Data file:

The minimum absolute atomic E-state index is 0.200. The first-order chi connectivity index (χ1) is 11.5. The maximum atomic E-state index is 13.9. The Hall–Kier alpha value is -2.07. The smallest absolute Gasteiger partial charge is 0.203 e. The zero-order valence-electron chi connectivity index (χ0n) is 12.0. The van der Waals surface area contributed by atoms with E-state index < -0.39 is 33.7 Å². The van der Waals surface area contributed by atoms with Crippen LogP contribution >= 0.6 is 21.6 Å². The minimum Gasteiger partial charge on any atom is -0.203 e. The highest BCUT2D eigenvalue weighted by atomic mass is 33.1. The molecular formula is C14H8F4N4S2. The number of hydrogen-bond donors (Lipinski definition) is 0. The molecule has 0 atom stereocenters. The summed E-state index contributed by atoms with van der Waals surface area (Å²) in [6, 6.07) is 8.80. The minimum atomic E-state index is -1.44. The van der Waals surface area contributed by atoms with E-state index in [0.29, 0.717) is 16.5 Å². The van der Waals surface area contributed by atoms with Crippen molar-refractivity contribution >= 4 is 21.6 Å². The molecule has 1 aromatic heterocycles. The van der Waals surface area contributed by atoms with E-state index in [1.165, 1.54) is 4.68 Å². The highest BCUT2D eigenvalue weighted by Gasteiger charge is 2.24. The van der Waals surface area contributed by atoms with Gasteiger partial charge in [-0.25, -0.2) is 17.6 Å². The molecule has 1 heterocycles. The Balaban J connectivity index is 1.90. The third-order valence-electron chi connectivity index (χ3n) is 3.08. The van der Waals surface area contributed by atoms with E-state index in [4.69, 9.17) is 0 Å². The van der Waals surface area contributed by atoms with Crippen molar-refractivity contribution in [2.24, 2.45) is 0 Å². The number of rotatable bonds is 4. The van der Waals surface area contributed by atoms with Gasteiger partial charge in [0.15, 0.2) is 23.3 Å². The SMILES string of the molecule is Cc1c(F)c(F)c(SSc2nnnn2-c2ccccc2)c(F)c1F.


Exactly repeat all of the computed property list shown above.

The minimum absolute atomic E-state index is 0.200. The first-order chi connectivity index (χ1) is 11.5. The maximum atomic E-state index is 13.9. The Hall–Kier alpha value is -2.07. The smallest absolute Gasteiger partial charge is 0.203 e. The zero-order valence-electron chi connectivity index (χ0n) is 12.0. The van der Waals surface area contributed by atoms with E-state index < -0.39 is 33.7 Å². The van der Waals surface area contributed by atoms with Crippen LogP contribution >= 0.6 is 21.6 Å². The minimum Gasteiger partial charge on any atom is -0.203 e. The highest BCUT2D eigenvalue weighted by atomic mass is 33.1. The molecular formula is C14H8F4N4S2. The number of hydrogen-bond donors (Lipinski definition) is 0. The molecule has 0 atom stereocenters. The summed E-state index contributed by atoms with van der Waals surface area (Å²) in [6, 6.07) is 8.80. The minimum atomic E-state index is -1.44. The van der Waals surface area contributed by atoms with E-state index in [0.29, 0.717) is 16.5 Å². The van der Waals surface area contributed by atoms with Crippen molar-refractivity contribution >= 4 is 21.6 Å². The molecule has 1 aromatic heterocycles. The van der Waals surface area contributed by atoms with E-state index in [1.165, 1.54) is 4.68 Å². The highest BCUT2D eigenvalue weighted by Gasteiger charge is 2.24. The van der Waals surface area contributed by atoms with Gasteiger partial charge in [-0.25, -0.2) is 17.6 Å². The molecule has 1 heterocycles. The Balaban J connectivity index is 1.90. The third-order valence-electron chi connectivity index (χ3n) is 3.08. The van der Waals surface area contributed by atoms with E-state index in [4.69, 9.17) is 0 Å². The van der Waals surface area contributed by atoms with Crippen molar-refractivity contribution in [2.24, 2.45) is 0 Å². The number of rotatable bonds is 4. The van der Waals surface area contributed by atoms with Gasteiger partial charge in [0.15, 0.2) is 23.3 Å². The SMILES string of the molecule is Cc1c(F)c(F)c(SSc2nnnn2-c2ccccc2)c(F)c1F.